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NCJ Number: 157337 Find in a Library
Title: Theoretical and Empirical Developments in the Study of Race and Juvenile Court Processing
Journal: Social Pathology  Volume:1  Issue:2  Dated:(Summer 1995)  Pages:149-164
Author(s): M J Leiber; A C Woodrick
Date Published: 1995
Page Count: 16
Type: Literature Review
Format: Article
Language: English
Country: United States of America
Annotation: This article reviews and discusses the theoretical and empirical developments in the study of race and juvenile justice decisionmaking since the 1980's.
Abstract: The analysis notes that one advancement that underlies most of these developments is the reconceptualization of what constitutes racism. The result has been a broader view that includes both overt and subtle racism. Although many studies of racial bias fail to use a theoretical framework, labeling theory and conflict theory are the most common perspectives used. Recent revisions have recognized that the effects of race are variable and depend on the context of the situation. Feld's 1991 analysis provides both theoretical and empirical support for the relationship between variations in social structure and in the administration of juvenile justice. Thus, theoretical developments in the last 15 years center on the refinement of conflict theory whereby the social control of minority youth is contingent on history and structure. Analytical procedures have advanced by acknowledging that not all minority groups may be treated alike, including more relevant factors that influence decisionmaking and improved measurement of concepts and variables, and using more sophisticated statistical procedures. Research recommendations and 99 references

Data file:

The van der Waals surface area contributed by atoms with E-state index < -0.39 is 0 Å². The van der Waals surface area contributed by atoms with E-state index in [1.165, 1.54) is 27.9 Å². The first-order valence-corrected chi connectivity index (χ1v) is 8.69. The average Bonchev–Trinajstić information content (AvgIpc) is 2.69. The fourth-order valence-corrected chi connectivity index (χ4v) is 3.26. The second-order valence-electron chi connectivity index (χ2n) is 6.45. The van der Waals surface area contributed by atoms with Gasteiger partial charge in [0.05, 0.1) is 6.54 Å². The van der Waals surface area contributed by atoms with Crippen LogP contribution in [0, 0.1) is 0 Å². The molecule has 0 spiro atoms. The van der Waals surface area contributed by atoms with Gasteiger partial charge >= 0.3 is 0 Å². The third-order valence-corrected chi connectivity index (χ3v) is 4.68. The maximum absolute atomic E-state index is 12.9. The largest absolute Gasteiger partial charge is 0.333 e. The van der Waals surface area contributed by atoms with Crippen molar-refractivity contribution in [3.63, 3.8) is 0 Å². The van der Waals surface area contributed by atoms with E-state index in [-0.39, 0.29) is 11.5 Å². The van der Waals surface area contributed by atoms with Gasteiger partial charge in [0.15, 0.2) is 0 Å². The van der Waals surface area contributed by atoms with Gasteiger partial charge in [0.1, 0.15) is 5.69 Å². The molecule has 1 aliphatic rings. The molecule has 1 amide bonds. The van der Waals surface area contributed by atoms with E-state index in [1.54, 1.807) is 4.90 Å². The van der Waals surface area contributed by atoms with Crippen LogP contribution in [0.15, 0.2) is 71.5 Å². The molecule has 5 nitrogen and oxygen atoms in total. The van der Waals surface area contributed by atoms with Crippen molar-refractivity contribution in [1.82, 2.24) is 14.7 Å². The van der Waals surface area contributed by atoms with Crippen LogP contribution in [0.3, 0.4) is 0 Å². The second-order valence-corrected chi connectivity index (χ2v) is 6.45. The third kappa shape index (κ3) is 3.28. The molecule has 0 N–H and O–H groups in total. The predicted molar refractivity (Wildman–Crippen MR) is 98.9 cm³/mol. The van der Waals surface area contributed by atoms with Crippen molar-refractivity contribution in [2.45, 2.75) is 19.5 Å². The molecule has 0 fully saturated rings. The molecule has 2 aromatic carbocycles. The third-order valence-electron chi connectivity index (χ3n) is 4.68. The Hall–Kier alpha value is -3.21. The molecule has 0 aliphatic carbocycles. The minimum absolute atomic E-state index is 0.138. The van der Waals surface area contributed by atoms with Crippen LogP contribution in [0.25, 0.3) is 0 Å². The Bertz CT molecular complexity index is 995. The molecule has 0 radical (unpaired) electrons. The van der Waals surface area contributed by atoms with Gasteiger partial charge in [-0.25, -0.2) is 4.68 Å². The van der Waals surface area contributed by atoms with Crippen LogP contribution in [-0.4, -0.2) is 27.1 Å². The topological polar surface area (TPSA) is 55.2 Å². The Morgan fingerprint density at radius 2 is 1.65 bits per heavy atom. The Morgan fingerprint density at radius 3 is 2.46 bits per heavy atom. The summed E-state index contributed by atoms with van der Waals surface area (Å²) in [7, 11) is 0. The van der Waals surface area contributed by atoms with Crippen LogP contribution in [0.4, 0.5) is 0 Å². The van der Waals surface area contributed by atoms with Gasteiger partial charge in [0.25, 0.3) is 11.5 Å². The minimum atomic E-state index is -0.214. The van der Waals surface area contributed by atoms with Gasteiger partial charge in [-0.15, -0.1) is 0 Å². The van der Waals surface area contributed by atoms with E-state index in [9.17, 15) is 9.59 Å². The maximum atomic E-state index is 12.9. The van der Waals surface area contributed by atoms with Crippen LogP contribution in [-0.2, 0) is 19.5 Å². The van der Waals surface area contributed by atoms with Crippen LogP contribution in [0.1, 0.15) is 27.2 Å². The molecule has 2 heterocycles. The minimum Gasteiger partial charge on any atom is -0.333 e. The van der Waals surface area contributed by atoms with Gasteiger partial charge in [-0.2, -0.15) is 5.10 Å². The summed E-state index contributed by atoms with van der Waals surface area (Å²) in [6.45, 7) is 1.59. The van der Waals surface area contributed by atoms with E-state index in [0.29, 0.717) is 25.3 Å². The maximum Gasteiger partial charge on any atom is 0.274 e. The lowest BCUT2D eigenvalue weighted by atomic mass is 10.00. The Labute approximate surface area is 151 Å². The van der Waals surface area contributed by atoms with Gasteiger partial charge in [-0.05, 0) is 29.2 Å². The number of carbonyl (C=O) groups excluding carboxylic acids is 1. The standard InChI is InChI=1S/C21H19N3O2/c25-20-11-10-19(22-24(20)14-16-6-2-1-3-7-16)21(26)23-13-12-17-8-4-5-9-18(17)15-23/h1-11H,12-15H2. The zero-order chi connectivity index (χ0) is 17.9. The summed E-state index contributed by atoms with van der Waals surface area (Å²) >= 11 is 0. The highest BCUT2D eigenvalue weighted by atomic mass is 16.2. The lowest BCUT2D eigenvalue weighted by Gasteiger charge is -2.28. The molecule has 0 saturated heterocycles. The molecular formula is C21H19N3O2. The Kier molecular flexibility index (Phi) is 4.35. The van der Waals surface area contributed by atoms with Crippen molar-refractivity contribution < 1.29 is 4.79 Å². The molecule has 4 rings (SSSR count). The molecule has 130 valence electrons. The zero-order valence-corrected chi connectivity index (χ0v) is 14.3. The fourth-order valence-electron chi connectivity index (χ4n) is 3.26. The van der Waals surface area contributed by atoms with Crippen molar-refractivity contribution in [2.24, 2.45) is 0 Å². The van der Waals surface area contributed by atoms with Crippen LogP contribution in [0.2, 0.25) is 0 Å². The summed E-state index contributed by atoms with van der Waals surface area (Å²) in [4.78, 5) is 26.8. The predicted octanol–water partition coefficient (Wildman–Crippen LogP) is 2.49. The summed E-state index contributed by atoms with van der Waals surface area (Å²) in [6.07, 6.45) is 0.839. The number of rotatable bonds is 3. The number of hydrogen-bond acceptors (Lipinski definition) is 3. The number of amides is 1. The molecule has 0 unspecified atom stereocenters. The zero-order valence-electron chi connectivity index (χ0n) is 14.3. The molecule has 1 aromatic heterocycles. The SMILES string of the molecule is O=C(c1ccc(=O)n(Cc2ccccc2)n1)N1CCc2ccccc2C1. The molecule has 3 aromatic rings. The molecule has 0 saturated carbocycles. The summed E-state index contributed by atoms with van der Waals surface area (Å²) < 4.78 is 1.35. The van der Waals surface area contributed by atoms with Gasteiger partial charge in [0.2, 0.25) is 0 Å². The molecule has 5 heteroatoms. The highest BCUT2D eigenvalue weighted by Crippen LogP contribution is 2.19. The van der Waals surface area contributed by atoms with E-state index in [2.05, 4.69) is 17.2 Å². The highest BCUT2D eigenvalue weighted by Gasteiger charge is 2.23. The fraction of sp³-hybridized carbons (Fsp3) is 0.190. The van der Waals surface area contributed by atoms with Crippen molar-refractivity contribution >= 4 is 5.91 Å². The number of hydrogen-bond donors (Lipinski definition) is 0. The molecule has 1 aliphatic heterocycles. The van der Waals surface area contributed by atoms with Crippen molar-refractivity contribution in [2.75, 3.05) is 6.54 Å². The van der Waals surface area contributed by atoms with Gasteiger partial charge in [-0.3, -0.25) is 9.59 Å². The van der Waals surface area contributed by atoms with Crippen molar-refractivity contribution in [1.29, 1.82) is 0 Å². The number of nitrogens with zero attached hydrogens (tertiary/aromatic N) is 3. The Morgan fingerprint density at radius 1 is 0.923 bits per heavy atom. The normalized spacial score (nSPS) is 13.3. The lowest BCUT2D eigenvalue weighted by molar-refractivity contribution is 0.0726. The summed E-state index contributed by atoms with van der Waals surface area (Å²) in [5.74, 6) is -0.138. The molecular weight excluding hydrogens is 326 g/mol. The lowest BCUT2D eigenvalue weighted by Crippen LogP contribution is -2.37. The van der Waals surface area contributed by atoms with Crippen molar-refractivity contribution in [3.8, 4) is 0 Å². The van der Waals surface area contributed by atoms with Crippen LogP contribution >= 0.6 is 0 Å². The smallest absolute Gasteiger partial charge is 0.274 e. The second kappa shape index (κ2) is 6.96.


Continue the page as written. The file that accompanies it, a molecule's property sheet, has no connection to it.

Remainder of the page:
Main Term(s): Juvenile processing
Index Term(s): Juvenile adjudication; Juvenile sentencing; Minority juvenile offenders; Racial discrimination
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